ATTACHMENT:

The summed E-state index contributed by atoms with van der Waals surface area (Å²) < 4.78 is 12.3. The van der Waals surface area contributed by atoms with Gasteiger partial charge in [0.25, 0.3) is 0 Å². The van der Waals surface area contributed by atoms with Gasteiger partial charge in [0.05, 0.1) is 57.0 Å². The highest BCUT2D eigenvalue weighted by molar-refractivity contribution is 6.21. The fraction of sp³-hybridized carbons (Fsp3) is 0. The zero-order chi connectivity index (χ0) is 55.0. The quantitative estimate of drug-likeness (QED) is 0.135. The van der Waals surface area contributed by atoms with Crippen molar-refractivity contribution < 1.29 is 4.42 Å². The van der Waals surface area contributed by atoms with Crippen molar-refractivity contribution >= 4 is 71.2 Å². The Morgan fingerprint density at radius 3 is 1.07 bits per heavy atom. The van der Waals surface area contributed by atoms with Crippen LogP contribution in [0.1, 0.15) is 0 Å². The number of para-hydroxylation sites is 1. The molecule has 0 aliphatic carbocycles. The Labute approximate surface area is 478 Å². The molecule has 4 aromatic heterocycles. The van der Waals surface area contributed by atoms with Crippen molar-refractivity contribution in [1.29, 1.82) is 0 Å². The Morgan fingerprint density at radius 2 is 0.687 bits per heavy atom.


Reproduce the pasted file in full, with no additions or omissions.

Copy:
The summed E-state index contributed by atoms with van der Waals surface area (Å²) < 4.78 is 12.3. The van der Waals surface area contributed by atoms with Gasteiger partial charge in [0.25, 0.3) is 0 Å². The van der Waals surface area contributed by atoms with Gasteiger partial charge in [0.05, 0.1) is 57.0 Å². The highest BCUT2D eigenvalue weighted by molar-refractivity contribution is 6.21. The fraction of sp³-hybridized carbons (Fsp3) is 0. The zero-order chi connectivity index (χ0) is 55.0. The quantitative estimate of drug-likeness (QED) is 0.135. The van der Waals surface area contributed by atoms with Crippen molar-refractivity contribution < 1.29 is 4.42 Å². The van der Waals surface area contributed by atoms with Crippen molar-refractivity contribution >= 4 is 71.2 Å². The Morgan fingerprint density at radius 3 is 1.07 bits per heavy atom. The van der Waals surface area contributed by atoms with Crippen LogP contribution in [0.1, 0.15) is 0 Å². The number of para-hydroxylation sites is 1. The molecule has 0 aliphatic carbocycles. The Labute approximate surface area is 478 Å². The molecule has 4 aromatic heterocycles. The van der Waals surface area contributed by atoms with Crippen molar-refractivity contribution in [1.29, 1.82) is 0 Å². The Morgan fingerprint density at radius 2 is 0.687 bits per heavy atom.